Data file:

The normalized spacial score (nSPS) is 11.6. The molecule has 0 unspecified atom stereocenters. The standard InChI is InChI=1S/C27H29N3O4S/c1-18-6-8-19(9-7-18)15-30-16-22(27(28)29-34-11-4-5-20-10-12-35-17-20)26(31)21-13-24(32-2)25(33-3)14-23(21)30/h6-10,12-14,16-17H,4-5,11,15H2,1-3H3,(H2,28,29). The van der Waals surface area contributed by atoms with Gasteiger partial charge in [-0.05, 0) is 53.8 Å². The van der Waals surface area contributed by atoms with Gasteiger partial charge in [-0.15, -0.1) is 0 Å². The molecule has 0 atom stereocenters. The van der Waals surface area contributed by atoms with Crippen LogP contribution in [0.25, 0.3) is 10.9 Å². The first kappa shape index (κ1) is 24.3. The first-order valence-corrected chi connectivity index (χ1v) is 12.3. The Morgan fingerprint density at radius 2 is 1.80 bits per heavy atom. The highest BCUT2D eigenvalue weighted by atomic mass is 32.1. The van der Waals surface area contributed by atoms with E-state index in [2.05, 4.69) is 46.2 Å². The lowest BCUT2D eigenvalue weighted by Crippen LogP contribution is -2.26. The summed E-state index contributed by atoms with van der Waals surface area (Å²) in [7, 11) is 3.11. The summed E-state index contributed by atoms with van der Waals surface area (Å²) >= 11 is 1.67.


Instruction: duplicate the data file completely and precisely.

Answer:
The normalized spacial score (nSPS) is 11.6. The molecule has 0 unspecified atom stereocenters. The standard InChI is InChI=1S/C27H29N3O4S/c1-18-6-8-19(9-7-18)15-30-16-22(27(28)29-34-11-4-5-20-10-12-35-17-20)26(31)21-13-24(32-2)25(33-3)14-23(21)30/h6-10,12-14,16-17H,4-5,11,15H2,1-3H3,(H2,28,29). The van der Waals surface area contributed by atoms with Gasteiger partial charge in [-0.05, 0) is 53.8 Å². The van der Waals surface area contributed by atoms with Gasteiger partial charge in [-0.15, -0.1) is 0 Å². The molecule has 0 atom stereocenters. The van der Waals surface area contributed by atoms with Crippen LogP contribution in [0.25, 0.3) is 10.9 Å². The first kappa shape index (κ1) is 24.3. The first-order valence-corrected chi connectivity index (χ1v) is 12.3. The Morgan fingerprint density at radius 2 is 1.80 bits per heavy atom. The highest BCUT2D eigenvalue weighted by atomic mass is 32.1. The van der Waals surface area contributed by atoms with E-state index in [2.05, 4.69) is 46.2 Å². The lowest BCUT2D eigenvalue weighted by Crippen LogP contribution is -2.26. The summed E-state index contributed by atoms with van der Waals surface area (Å²) in [7, 11) is 3.11. The summed E-state index contributed by atoms with van der Waals surface area (Å²) >= 11 is 1.67.